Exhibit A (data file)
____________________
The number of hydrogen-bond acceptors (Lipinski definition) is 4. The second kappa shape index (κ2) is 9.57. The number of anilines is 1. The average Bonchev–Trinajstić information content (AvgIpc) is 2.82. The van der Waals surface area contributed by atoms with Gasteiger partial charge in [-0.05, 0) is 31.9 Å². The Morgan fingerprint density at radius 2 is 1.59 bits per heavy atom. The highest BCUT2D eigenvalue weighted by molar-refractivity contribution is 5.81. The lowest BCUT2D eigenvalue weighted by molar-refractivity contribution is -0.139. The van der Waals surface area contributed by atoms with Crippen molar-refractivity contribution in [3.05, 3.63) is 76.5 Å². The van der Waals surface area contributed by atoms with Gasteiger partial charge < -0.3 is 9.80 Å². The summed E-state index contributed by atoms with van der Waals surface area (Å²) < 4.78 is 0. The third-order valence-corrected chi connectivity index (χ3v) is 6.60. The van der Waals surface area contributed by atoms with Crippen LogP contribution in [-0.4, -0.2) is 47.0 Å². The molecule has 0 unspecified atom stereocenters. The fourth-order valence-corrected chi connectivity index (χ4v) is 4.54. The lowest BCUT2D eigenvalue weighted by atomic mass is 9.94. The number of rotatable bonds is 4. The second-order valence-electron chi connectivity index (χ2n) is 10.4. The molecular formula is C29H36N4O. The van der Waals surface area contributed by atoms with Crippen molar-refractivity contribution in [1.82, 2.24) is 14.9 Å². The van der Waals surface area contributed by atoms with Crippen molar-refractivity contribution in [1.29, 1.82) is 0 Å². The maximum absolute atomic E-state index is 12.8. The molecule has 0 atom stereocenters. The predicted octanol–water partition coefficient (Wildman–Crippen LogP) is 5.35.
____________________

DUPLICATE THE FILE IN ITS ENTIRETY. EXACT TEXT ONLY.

The number of hydrogen-bond acceptors (Lipinski definition) is 4. The second kappa shape index (κ2) is 9.57. The number of anilines is 1. The average Bonchev–Trinajstić information content (AvgIpc) is 2.82. The van der Waals surface area contributed by atoms with Gasteiger partial charge in [-0.05, 0) is 31.9 Å². The Morgan fingerprint density at radius 2 is 1.59 bits per heavy atom. The highest BCUT2D eigenvalue weighted by molar-refractivity contribution is 5.81. The lowest BCUT2D eigenvalue weighted by molar-refractivity contribution is -0.139. The van der Waals surface area contributed by atoms with Crippen molar-refractivity contribution in [3.05, 3.63) is 76.5 Å². The van der Waals surface area contributed by atoms with Gasteiger partial charge < -0.3 is 9.80 Å². The summed E-state index contributed by atoms with van der Waals surface area (Å²) < 4.78 is 0. The third-order valence-corrected chi connectivity index (χ3v) is 6.60. The van der Waals surface area contributed by atoms with Crippen LogP contribution in [-0.4, -0.2) is 47.0 Å². The molecule has 0 unspecified atom stereocenters. The fourth-order valence-corrected chi connectivity index (χ4v) is 4.54. The lowest BCUT2D eigenvalue weighted by atomic mass is 9.94. The number of rotatable bonds is 4. The second-order valence-electron chi connectivity index (χ2n) is 10.4. The molecular formula is C29H36N4O. The van der Waals surface area contributed by atoms with Crippen molar-refractivity contribution in [1.82, 2.24) is 14.9 Å². The van der Waals surface area contributed by atoms with Crippen molar-refractivity contribution in [1.29, 1.82) is 0 Å². The maximum absolute atomic E-state index is 12.8. The molecule has 0 atom stereocenters. The predicted octanol–water partition coefficient (Wildman–Crippen LogP) is 5.35.